Coffee crops throughout Central America are being hit hard by a widespread fungal infection known as coffee leaf rust. The outbreak of the disease, which begins by attacking the leaves and can eventually kill the entire coffee plant, could lower the region's total coffee harvest by as much as 20 percent in 2013. The loss is expected to reach a whopping US$600 million in value.

Food assistance programs are a staple in the international development world, used to address both humanitarian crises and longer term development goals. But what type of food assistance program is most effective in the fight against hunger and malnutrition?
A new IFPRI report examines this question.

Over the past four months, weather patterns and conflict have played a key role in the food security situation in several regions, according to the latest issue of the WFP's Global Food Security Update. While good rains in the Sahel have led to a predicted short-term improvement in the region's food security, drought and flooding in several other areas of the world have produced shocks that are likely to drive more people into hunger.

A new joint program led by UN Women, FAO, IFAD, and WFP aims to empower rural women to work for food security, economic development, and social progress. "Accelerating Progress Toward the Economic Empowerment of Rural Women" is a five-year initiative that will be implemented beginning in Ethiopia, Guatemala, Kyrgyzstan, Liberia, Nepal, Niger, and Rwanda.

FEWS NET has released its April Food Price Watch, citing stable prices throughout much of Africa and Central America. The Sahel region saw relatively stable cereals prices due to food assistance interventions and successful transport from surplus areas. In East Africa, staple prices remained generally stable, though high; some areas in this region saw seasonal increases.

Read the full report.
Read the Annex.

Source: © 2011 G.M.B. Akash/Panos

In recent years, the world has faced continuing food security challenges. The food price spikes of 2007-2008 and 2010-2011 brought lasting impacts in the form of increasingly high food prices and price volatility, overwhelmingly harming the world's poorest producers and consumers. Guarding against price volatility to protect the world's most vulnerable populations will require restructuring global agricultural and financial markets, a need that global leaders are now beginning to recognize and address.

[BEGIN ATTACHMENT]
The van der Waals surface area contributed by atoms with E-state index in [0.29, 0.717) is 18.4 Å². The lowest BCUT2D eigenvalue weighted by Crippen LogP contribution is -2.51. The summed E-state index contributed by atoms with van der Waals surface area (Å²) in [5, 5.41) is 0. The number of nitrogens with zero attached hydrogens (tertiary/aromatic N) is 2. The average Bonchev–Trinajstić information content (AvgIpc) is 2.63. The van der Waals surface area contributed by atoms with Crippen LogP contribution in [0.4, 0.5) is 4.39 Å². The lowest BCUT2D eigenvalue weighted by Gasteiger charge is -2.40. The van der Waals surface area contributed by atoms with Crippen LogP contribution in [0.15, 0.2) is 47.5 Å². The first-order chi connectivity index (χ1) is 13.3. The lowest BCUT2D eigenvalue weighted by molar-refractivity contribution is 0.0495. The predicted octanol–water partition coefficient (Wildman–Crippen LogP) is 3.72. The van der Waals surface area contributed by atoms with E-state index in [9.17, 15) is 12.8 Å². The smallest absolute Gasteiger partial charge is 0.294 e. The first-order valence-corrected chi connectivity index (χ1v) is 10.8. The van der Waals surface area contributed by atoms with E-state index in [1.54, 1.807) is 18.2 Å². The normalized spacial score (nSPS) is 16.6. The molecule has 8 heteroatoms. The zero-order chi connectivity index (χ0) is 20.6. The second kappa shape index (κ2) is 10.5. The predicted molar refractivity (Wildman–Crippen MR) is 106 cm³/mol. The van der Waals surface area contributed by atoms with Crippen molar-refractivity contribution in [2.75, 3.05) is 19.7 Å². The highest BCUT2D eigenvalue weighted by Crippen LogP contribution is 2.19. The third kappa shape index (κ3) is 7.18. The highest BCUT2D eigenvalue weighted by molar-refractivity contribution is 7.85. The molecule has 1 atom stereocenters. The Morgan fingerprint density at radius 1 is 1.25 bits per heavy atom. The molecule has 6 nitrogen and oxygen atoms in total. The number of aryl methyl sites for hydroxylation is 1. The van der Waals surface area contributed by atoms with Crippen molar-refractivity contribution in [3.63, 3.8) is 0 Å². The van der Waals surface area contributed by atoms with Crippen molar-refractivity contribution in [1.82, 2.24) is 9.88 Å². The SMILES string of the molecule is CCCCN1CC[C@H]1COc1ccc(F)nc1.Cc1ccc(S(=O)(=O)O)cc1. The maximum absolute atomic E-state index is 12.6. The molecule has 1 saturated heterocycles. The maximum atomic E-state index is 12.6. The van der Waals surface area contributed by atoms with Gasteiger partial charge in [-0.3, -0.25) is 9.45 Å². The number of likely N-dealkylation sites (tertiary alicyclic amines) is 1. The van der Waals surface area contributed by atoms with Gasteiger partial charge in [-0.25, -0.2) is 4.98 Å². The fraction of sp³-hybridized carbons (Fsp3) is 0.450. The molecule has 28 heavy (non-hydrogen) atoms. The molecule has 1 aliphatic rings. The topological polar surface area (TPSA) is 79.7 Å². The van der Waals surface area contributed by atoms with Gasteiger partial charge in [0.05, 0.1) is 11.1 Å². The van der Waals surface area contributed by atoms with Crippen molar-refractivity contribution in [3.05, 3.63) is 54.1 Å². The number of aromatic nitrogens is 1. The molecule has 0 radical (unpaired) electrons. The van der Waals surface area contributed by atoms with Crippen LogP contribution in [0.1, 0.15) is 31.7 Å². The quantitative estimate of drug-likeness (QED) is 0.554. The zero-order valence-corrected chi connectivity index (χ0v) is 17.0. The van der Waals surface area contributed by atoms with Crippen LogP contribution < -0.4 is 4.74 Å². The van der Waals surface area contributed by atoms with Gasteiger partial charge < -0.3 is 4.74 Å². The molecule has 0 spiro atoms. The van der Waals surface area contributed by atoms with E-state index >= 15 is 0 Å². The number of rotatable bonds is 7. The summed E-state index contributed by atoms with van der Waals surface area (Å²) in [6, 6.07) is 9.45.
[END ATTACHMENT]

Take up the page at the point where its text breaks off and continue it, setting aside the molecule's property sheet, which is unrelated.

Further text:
2006-2008 saw dramatic increases in the price of many staple food items, particularly maize, rice, and wheat. These staple commodities form the bulk of the diet of the world’s poor populations, many of whom spend over one-half of their income on food. The result in many areas of the world was worsening poverty for already poor populations due to a decline in purchasing power. While much attention has been given to the economic impacts of the rise in food prices, little empirical research has been conducted to examine the nutritional impacts of the food crisis.

The World Bank has released its Food Price Watch for February, citing estimates that suggest an additional 44 million people may have fallen into poverty in low- and middle-income
countries due to the rise in food prices since June 2010. The overall global rise in food prices has been driven by increases in the prices of wheat, maize, sugar, and fats and oils. (Track the rise in global commodities prices and futures prices with agricultural commodities tools )

A child in Bangladesh receives nutritional supplements.

The FAO has released its Food Price Index for January, 2011. This report provides a measure of the monthly change in international prices for major food commodities. The January Price Index rose for the seventh consecutive month, showing a marked increase in the global price of all major commodities. Such an increase makes this month's Price Index the highest (in both real and nominal terms) since the index was first backtracked in 1990.

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Durante la crisis alimentaria mundial de los años 2007 y 2008, los precios internacionales de los productos agrícolas tales como el trigo, el arroz, el maíz y la soja subieron a más del doble. Mientras que las inundaciones en Australia diezman los cultivos de trigo del país y las inclemencias climáticas en los Estados Unidos reducen las cosechas de maíz y soja, los precios de los productos básicos a nivel global se ven nuevamente afectados por aumentos drásticos.